Skip to Content, Navigation, or Footer.
Saturday, March 2, 2024
The Observer

We need to talk about Canada

Foreign meddling in democratic elections in North America sounds like a familiar story. This time, however, we do not need to rehash the particulars of the Mueller Report and allegations of Russian interference in the 2016 U.S. presidential elections. No, this saga is playing out north of the border in Canada, and almost nobody in the U.S. seems to have noticed.On Feb. 17, The Globe and Mail, Canada’s “paper of record,” reported that leaked documents from the Canadian Security Intelligence Service (CSIS) uncovered a massive campaign by Beijing to sway the outcome of the 2021 Canadian federal parliamentary election. The CSIS leaks revealed that Xi Jinping’s regime wanted any result except a Conservative Party government. In fact, when Canadians voted, according to The Globe, Communist China got just what it wanted: a minority Liberal Party government under Prime Minister Justin Trudeau. One should not leap to the conclusion that His Majesty’s Government in Ottawa is but a marionette for the Xi dictatorship. The fact remains, however, that Beijing can — and did — exercise significant influence over the results of several constituencies against hawkish anti-China Conservatives, such as Kenny Chiu in Steveston-Richmond East, British Columbia.That same article from The Globe outlined how the Xi regime targeted Chinese immigrants in Toronto and Vancouver with disinformation against the Conservatives. CSIS quotes one unnamed Chinese diplomat as saying it is “easy to influence Chinese immigrants to agree with the PRC’s [People’s Republic of China] stance.” Former Conservative leader Erin O’Toole maintains that Communist China’s scheming cost his party as many as nine seats in the House of Commons, including in the crucial battleground of Toronto. CSIS, nevertheless, previously told a parliamentary investigative committee that Chinese interference did not undermine the overall integrity of the election. That point seems justified since even if O’Toole is right, nine seats would not have put him in office, but that is almost beside the point. Beijing did not undermine the entire democratic will of the Canadian people, but Xi Jinping’s cronies certainly had their thumbs on the scale. The CSIS documents do not suggest that Beijing wanted to turn Canada into some form of 21st-century Vichy France dancing to the tune of the Chinese Communist Party. Per The Globe, another unnamed Chinese consular official spelled out the regime’s reasoning behind the subterfuge campaign: “[The CCP] likes it when the parties in Parliament are fighting with each other, whereas if there is a majority, the party in power can easily implement policies that do not favour (sic.) the PRC.” Chaos, not conquest, was Xi’s objective.As such, Beijing’s minions set about trying to ensure such parliamentary discordance. The CSIS leaks reveal that Xi’s diplomats pressured Chinese communities in Canada to support the Liberals (or at least anyone other than the Conservatives), compelled Chinese students to volunteer for Liberal campaigns and funneled dark money into the coffers of approved candidates. While Canadians elected a minority Liberal government, Communist China did not manage to create all the in-fighting it sought. Mr. Trudeau’s coalition agreement with the left-wing New Democratic Party all but guarantees stability in Ottawa until the next federal election in 2025. Even if Beijing was not entirely successful, the CSIS documents ought to cause enormous concern not only in Canada but across the democratic West.It should be noted that the CSIS leaks did not take the entire world by surprise. Canadian Intelligence shared the information in question with the U.S., the United Kingdom, Australia and New Zealand through the “Five Eyes” alliance, as well as with France and Germany. Still, I am certain that by now some readers have reached for YouTube tutorials on Canadian politics, while others are probably asking themselves “so what?” After all, what goes on up there is purely a Canadian affair, right? No.Canada is of enormous importance to American interests, and there is perhaps no country upon whom the U.S. depends more in international affairs. The Royal Canadian Air Force and the U.S. Air Force work in close conjunction through the North American Aerospace Defense Command (NORAD) to defend North America’s airspace – a relationship underscored by the recent balloon fiasco. As climate change opens Arctic sea lanes, the Royal Canadian Navy supports American efforts to check Russian and Chinese adventurism in that region. In both imports and exports, Canada is America’s largest trading partner. Canada plays a vital role in upholding the rules-based international order through organizations like NATO, as evidenced by the country’s steadfast support for Ukraine. No matter what, Canada is by America’s side, and that is just the tip of the iceberg.At a time when so much within the U.S. seems to warrant immediate American attention, we must not forget to look north of the border. Chinese interference in Canada’s elections should unnerve Americans too. Xi Jinping’s efforts to extend his grasp to Ottawa are not only an assault on Canadian democracy but also on North American security. The CSIS leaks demonstrate the extent to which Communist China will go to undermine freedom and American faith in our friends. In an ever-changing and uncertain world, the U.S. cannot afford to ignore such a flagrant assault on democracy in its backyard. It is in America’s interest to see Canada remain what it always has been: “the True North, strong and free.” As such, we need to talk about Canada.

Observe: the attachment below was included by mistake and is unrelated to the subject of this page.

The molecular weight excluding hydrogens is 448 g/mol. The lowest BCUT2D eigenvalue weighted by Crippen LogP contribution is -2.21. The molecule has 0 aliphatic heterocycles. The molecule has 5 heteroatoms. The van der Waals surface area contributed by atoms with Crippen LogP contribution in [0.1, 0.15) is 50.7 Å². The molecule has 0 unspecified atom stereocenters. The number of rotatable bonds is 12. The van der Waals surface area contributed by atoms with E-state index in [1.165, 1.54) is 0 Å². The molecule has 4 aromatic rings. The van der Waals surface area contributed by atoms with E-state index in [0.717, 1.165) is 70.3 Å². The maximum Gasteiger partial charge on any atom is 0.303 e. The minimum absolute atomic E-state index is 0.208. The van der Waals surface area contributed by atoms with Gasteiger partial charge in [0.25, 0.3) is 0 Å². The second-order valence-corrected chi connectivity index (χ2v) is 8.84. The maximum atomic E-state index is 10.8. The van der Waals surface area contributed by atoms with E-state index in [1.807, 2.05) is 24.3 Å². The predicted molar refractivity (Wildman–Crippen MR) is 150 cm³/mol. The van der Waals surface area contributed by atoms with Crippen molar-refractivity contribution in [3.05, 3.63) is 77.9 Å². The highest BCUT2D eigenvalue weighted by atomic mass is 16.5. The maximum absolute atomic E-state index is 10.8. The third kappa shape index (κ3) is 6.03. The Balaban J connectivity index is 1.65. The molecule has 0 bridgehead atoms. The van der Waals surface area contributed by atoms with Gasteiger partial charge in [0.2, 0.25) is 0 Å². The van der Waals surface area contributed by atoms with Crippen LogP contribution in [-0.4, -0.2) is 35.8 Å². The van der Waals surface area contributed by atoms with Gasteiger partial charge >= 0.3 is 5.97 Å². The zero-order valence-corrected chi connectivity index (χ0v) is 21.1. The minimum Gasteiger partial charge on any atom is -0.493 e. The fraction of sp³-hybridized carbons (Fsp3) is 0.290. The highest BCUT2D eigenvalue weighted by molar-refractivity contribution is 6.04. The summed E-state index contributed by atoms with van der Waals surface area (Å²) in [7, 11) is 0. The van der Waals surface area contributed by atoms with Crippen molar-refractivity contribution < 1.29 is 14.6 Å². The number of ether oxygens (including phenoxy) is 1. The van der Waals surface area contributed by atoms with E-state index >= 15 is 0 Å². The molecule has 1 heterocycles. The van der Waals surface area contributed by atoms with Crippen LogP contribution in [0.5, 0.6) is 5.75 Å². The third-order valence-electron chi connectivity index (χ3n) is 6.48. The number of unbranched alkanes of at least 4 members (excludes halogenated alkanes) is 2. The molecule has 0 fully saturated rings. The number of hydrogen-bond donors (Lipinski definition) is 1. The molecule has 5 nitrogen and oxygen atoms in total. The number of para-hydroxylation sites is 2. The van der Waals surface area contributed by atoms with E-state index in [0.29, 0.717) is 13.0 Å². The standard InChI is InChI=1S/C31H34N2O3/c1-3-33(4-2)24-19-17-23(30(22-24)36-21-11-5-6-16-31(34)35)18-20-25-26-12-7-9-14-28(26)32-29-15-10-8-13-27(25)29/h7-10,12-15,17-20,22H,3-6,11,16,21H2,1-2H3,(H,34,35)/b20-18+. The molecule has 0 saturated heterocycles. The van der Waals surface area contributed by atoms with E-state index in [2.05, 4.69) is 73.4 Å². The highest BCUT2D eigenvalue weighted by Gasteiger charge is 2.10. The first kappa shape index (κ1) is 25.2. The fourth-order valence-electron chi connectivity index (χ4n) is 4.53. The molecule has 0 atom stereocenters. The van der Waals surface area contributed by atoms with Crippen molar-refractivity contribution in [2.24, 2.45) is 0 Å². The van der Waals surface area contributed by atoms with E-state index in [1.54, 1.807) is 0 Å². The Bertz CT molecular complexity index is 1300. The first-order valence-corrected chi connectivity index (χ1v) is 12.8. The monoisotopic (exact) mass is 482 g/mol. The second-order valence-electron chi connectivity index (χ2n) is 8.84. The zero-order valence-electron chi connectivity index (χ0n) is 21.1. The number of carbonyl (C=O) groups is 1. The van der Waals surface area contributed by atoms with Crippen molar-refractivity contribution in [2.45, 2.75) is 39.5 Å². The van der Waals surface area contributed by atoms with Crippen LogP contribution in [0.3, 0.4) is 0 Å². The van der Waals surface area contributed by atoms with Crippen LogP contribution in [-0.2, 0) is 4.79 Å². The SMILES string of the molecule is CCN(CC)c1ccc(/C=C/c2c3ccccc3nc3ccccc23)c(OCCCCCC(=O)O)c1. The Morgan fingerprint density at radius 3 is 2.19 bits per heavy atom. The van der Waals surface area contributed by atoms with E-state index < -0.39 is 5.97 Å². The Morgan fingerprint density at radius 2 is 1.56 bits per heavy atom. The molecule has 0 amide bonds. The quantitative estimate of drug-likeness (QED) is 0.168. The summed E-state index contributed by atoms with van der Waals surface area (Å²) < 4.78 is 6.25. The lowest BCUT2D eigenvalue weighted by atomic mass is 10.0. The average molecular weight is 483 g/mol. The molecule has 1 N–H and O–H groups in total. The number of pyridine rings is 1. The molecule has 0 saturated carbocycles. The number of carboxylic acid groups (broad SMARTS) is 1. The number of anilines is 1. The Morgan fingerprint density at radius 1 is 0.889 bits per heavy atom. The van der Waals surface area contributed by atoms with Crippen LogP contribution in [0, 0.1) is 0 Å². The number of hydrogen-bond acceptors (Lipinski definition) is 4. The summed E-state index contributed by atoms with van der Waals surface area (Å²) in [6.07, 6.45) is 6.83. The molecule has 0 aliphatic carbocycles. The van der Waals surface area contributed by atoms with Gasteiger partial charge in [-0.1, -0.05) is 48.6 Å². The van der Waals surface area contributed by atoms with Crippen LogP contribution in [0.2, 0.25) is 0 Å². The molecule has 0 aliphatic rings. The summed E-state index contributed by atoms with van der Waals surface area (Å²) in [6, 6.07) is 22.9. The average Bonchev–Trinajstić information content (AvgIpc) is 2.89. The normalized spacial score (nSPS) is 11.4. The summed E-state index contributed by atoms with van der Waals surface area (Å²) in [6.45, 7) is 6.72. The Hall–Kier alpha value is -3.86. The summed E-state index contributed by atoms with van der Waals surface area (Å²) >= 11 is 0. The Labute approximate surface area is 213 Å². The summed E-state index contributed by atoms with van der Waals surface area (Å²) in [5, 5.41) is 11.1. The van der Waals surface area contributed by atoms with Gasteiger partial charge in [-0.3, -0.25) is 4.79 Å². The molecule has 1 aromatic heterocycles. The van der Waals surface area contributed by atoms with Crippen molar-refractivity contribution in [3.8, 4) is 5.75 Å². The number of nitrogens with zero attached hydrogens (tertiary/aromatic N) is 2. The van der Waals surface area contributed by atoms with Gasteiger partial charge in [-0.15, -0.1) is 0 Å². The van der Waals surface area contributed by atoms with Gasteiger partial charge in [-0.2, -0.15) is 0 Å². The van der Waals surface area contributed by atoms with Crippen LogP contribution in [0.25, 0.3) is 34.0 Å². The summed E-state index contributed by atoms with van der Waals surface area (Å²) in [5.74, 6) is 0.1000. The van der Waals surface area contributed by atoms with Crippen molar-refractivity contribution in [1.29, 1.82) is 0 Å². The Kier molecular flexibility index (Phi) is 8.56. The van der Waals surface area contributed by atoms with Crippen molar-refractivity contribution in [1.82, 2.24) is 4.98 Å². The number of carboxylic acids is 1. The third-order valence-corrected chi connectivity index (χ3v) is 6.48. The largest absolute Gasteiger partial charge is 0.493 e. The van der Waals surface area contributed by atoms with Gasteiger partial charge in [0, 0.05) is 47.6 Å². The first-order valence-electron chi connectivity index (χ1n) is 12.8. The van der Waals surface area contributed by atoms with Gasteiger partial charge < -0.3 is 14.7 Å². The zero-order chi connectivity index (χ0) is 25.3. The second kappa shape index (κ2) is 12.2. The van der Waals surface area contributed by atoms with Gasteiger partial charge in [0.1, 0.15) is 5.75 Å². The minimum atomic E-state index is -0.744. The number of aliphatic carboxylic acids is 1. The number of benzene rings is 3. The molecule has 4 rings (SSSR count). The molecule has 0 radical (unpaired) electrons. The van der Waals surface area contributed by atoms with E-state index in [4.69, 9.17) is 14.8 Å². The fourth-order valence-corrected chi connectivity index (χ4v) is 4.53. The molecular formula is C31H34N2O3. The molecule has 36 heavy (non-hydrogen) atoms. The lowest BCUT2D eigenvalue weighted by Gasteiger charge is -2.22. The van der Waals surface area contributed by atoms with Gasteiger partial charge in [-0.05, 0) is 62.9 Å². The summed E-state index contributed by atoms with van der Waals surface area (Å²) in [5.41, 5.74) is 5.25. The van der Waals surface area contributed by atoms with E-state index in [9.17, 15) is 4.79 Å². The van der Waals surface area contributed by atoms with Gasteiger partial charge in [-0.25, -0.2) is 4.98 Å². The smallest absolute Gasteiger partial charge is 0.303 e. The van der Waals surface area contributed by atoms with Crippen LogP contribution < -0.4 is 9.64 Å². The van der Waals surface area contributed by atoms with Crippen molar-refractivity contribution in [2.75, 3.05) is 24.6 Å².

Eoghan Fay

senior

Feb. 20

The views expressed in this column are those of the author and not necessarily those of The Observer.